When executing some long-running server side processes on a SQL Server (Stored procedures or functions) would be nice to get progress messages, and why not, a percent value in order to show a progress bar in our application.
In the past I’ve used different techniques to archive this, from SQL Assemblies for calling a SignalR server, to execute xp_cmdshell, and so many other esoteric ways.
None of that solved the problem in an elegant way, but well, it worked… more or less…
Changing the point of view
Today I noticed the SqlConnection class has an InfoMessage event, and it can be used for “Clients that want to process warnings or informational messages sent by the server” which is EXACTLY what I was looking for.
It looks promising but, how can I trigger an error from my SQL?
If you are a TSQL programmer you surely know RAISERROR, which generates an error message in a similar way the throw C# keyword does.
The trick here is its severity argument: It indicates the type of problem encountered by SQL Server, and values under 10 indicate that these errors are not severe. Just warnings or information that SQL server sends to anyone is listening.
And who’s listening? You can imagine 😄
Show me the code
Let’s imagine we’ve this long-running stored procedure in our database. We’re using WAITFOR DELAY for simulating intensive processing.
CREATEPROCEDURE[dbo].[TestLongRunningSP]ASBEGINRAISERROR('1) Starting',0,0)WITHNOWAIT;WAITFORDELAY'00:00:03';--Wait for 3 seconds
RAISERROR('2) Fetching data',0,0)WITHNOWAIT;WAITFORDELAY'00:00:05';--Wait for 5 seconds
RAISERROR('3) Some other actions',0,0)WITHNOWAIT;WAITFORDELAY'00:00:03';--Wait for 3 seconds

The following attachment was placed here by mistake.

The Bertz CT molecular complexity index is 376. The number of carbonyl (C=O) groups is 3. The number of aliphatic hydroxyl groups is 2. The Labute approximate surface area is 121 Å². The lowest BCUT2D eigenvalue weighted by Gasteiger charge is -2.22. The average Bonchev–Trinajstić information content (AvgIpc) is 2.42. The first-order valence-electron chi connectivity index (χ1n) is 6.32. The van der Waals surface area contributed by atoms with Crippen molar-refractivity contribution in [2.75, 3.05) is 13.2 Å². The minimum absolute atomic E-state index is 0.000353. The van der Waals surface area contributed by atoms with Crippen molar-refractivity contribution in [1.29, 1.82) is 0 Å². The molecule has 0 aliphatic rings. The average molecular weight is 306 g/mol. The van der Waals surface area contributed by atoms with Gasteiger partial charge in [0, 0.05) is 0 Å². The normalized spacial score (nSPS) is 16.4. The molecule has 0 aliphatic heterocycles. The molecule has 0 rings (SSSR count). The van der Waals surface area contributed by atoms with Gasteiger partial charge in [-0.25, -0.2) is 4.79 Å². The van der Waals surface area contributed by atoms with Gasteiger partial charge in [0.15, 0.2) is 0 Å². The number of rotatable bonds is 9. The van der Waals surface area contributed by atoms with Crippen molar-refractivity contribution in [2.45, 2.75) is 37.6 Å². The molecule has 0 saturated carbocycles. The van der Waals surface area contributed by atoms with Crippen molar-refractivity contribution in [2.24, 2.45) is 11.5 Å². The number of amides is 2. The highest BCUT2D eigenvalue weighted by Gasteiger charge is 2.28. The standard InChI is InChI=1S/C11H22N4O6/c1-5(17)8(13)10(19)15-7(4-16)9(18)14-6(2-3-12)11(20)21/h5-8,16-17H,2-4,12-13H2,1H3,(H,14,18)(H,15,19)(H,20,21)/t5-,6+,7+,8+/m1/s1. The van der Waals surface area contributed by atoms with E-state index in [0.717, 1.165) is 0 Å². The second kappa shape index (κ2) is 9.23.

RAISERROR('4) Calculating',0,0)WITHNOWAIT;WAITFORDELAY'00:00:02';--Wait for 2 seconds
Thanks to RAISEERROR when executing this stored procedure we will show this output.
Notice the Progress property. We will use it later in the last part of the post, be patient 😏
Second: A repository class that open a connection, execute the stored procedure and send messages using a ProcessMessage event. We must explicitly enable the connection to receive these errors and raise handling the InfoMessage event:
When using async pattern the received messages come from a different thread and cannot be used to update the UI directly. For this reason I always recommend send to the Repo the current synchronization context and use this Context to post to the main thread.
Third: Finally let’s create a simple Windows Form with just a button, a progress bar and a list box).
This code creates the repo, pass the connection string and the current synchronization context, handles the ProcessMessage event and invoke the GetDataAsync method.
Simply and elegant. No dependent assemblies or external resources.
One more thing
What about the progress bar? Just use the state argument of the RAISERROR method on the SP like this:
CREATEPROCEDURE[dbo].[TestLongRunningSP]ASBEGINRAISERROR('1) Starting',0,10)WITHNOWAIT;WAITFORDELAY'00:00:03';--Wait for 3 seconds
RAISERROR('2) Fetching data',0,30)WITHNOWAIT;WAITFORDELAY'00:00:05';--Wait for 5 seconds
RAISERROR('3) Some other actions',0,60)WITHNOWAIT;WAITFORDELAY'00:00:03';--Wait for 3 seconds
RAISERROR('4) Calculating',0,70)WITHNOWAIT;WAITFORDELAY'00:00:02';--Wait for 2 seconds